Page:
One of Australia's largest unions is urging Treasurer Josh Frydenberg to scrap the two-tiered rate for JobMaker, saying the scheme has a "distortionary" effect that incentivises insecure work.
A Senate inquiry into the Morrison government's hiring credit is set to report on Friday.
Under the proposed scheme, businesses will be able to receive a hiring credit of up to $200 per week for each job seeker aged 18 to 29 they take on, or $100 for every person aged 30 to 35 they hire out of the dole queue.
But Shop, Distributive and Allied Employees' Association national secretary Gerard Dwyer said the scheme was designed in such a way that it was more lucrative to take on younger workers for fewer hours.
Analysis from the union showed on the retail wage, a business would receive a subsidy of around 12 per cent of the wage of a 30-year-old working 40 hours a week.
Alternatively, they could take on two 30-year-olds for 20 hours a week and get a subsidiary equivalent to 23 per cent of their wages.
The younger the employee, the greater the effect. A retailer could hire one 22-year-old for 40 hours a week and get 23 per cent of their wage subsidised or employ two 22-year-olds for 20 hours a week and get a credit worth 47 per cent of their wages.
If the retailer hired two 16-year-olds instead, 93 per cent of their wages would be covered by the subsidy.
"It actually does incentivise short-term, insecure work," Mr Dwyer said.
"We support the proposal to actually engage more employees, it's just about what sort of jobs do we want? Short-term insecure is not the outcome we're after."
The union says there should be a flat rate for all workers aged 16 to 35 hired under the program.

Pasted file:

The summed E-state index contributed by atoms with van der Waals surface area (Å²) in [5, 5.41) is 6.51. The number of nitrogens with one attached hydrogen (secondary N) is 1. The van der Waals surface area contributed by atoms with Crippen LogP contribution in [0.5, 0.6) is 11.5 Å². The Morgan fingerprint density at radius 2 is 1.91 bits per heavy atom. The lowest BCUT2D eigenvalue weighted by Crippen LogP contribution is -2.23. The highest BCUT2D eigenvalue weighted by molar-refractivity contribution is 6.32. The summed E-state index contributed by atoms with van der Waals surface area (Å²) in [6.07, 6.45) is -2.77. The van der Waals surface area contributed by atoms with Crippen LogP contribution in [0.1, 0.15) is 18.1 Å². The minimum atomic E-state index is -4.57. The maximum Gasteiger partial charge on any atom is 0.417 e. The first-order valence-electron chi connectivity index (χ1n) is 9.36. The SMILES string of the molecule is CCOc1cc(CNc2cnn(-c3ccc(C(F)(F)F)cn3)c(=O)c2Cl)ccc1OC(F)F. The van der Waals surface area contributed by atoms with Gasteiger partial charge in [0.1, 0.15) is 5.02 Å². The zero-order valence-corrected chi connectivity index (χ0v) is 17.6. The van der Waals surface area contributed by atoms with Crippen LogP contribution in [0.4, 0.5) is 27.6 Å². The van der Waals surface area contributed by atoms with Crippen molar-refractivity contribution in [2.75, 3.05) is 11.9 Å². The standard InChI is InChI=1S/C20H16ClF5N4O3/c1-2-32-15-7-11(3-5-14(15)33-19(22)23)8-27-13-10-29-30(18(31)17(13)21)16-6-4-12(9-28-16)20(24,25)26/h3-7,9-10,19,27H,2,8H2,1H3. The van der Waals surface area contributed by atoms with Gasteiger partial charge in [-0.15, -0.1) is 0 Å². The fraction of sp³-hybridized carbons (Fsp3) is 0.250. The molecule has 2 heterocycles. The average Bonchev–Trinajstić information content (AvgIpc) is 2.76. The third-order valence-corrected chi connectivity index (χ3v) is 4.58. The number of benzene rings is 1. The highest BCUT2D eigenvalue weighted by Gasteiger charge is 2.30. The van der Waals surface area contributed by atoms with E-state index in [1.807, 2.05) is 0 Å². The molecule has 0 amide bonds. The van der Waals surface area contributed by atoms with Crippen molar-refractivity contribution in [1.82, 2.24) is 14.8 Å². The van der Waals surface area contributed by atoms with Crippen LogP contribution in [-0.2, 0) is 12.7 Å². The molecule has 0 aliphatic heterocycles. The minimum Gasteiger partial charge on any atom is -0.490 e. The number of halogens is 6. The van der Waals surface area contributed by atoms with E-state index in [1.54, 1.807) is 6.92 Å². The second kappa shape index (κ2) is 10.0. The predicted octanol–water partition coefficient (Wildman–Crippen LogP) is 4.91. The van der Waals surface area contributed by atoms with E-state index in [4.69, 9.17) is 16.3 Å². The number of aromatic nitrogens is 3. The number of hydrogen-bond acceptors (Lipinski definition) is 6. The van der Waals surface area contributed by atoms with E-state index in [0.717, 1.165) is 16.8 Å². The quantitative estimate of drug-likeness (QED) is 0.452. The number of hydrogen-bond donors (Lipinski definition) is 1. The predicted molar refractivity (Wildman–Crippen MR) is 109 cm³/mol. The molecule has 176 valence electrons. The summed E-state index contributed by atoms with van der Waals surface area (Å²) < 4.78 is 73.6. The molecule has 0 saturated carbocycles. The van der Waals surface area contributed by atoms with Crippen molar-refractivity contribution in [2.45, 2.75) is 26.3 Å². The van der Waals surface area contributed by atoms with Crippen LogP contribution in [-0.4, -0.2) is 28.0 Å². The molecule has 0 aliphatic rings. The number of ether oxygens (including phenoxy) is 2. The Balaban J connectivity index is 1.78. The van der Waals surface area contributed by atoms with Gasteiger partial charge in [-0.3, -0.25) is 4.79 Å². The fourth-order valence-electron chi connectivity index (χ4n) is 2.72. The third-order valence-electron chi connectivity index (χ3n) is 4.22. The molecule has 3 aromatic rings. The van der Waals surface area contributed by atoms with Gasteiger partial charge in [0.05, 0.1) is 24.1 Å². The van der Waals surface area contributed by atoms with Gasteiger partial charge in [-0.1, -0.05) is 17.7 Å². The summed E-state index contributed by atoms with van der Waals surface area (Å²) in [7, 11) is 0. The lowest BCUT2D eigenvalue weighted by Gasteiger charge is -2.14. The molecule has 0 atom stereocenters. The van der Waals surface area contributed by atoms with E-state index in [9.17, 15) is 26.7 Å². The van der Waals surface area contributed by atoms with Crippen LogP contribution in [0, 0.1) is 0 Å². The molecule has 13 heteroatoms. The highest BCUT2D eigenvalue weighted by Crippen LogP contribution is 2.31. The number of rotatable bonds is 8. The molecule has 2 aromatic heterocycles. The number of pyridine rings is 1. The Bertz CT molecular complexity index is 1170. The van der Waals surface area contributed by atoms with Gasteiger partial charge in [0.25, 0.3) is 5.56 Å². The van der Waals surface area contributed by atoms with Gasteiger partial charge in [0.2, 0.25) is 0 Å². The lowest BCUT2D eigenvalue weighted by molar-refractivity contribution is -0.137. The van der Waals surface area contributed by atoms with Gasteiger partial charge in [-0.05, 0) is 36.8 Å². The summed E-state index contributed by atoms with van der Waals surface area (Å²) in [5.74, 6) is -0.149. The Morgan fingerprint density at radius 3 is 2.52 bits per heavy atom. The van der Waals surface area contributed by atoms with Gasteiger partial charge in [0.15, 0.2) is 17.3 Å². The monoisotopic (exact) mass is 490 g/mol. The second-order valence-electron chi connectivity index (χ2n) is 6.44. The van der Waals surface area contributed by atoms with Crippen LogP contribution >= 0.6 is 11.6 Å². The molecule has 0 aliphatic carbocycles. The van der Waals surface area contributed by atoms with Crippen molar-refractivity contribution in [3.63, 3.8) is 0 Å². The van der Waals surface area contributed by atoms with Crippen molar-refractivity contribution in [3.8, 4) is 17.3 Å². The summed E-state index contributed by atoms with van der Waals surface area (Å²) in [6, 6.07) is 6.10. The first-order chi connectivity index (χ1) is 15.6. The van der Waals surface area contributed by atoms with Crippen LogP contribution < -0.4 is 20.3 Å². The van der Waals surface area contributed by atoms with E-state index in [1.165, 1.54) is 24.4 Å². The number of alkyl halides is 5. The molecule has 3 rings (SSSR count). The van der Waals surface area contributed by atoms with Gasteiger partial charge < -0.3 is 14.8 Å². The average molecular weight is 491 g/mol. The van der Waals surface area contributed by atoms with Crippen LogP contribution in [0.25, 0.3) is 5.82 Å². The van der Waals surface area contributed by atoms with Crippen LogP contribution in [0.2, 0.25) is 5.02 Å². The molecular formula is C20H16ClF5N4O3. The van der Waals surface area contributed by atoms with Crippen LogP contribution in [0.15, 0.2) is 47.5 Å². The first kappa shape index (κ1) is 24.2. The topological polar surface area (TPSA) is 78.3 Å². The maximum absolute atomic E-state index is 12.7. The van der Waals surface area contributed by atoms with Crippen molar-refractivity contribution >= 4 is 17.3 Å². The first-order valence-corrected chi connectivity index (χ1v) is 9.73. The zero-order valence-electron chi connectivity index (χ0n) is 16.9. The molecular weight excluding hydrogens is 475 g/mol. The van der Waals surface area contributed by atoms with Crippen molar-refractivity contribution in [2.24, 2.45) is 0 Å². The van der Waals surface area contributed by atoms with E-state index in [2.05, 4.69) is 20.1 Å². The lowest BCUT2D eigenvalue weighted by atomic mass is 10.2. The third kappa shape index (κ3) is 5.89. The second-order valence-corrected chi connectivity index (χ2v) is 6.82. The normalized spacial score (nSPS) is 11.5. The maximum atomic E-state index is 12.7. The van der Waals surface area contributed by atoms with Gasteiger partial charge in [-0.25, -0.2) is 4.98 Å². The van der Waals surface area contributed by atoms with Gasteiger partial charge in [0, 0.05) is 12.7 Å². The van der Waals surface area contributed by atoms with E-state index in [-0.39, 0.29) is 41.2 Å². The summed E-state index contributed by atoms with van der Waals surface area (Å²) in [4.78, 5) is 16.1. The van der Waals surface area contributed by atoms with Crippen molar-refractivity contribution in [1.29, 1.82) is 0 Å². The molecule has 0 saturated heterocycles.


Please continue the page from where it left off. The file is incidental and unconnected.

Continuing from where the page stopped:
Doing so would reduce the impact on women trying to return to the workforce after pregnancy, Mr Dwyer argued.
"We're an industry where a lot of, almost 60 per cent of the people working in our industry are female, the average age for women to have their first child in this country is 29, so it's almost set up to tie in with having to go back at the lower rate," Mr Dwyer said.
A Treasury Department spokesperson said the higher rate for hiring younger workers reflected the degree to which they'd been impacted by coronavirus job losses.
"The JobMaker Hiring Credit has been designed to be as simple as possible for businesses to administer. Therefore, there are two flat rates that apply under the program," the spokesperson said.
"A higher rate of $200 per week applies to 16-to-29 year-olds reflecting that this age group has been impacted to a greater degree in the labour market than 30-to-35-year-olds."
The latest Australian Bureau of Statistics figures show there was a 6.5 per cent fall in payroll jobs for those aged between 20 and 29 between March and October.
Comparatively, payroll jobs for people aged between 30 and 39 fell by 4 per cent in the same period.
However the number of payroll jobs for people aged under 20 actually rose by 10.1 per cent in that time.
Mr Dwyer was also concerned the headcount test could "mask" the impact of the subsidy on older workers, especially in the retail sector where many workers are part-time or casual.
"I take 10 hours off this person, 10 hours off this person, I can then point to additional heads, but no additional cost to the business, no additional hours being worked so the program hasn't done what it set out to do, which was to create new jobs. It didn't all it did was replace," Mr Dwyer said.
The exposure draft of the JobMaker scheme suggests this kind of behaviour would be weeded out by the program's commissioner.
However Mr Dwyer said that would not be manageable, if the scheme created 450,000 jobs as promised.
"If there is an uptake of this on scale there simply won't be the resources to do that. And where do you go?" he said.
"That's why we argue that they should be access to the Fair Work Commission with a dispute resolution, including arbitration.
"You don't need an army of inspectors. We just have arbitration powers that we can take them up."
He said the headcount test needs to be replaced by counting full-time equivalent jobs, where businesses can get a credit for every 0.5 positions they put on.
"Headcount is meaningless in an industry where it's predominantly part time and casual," Mr Dwyer said.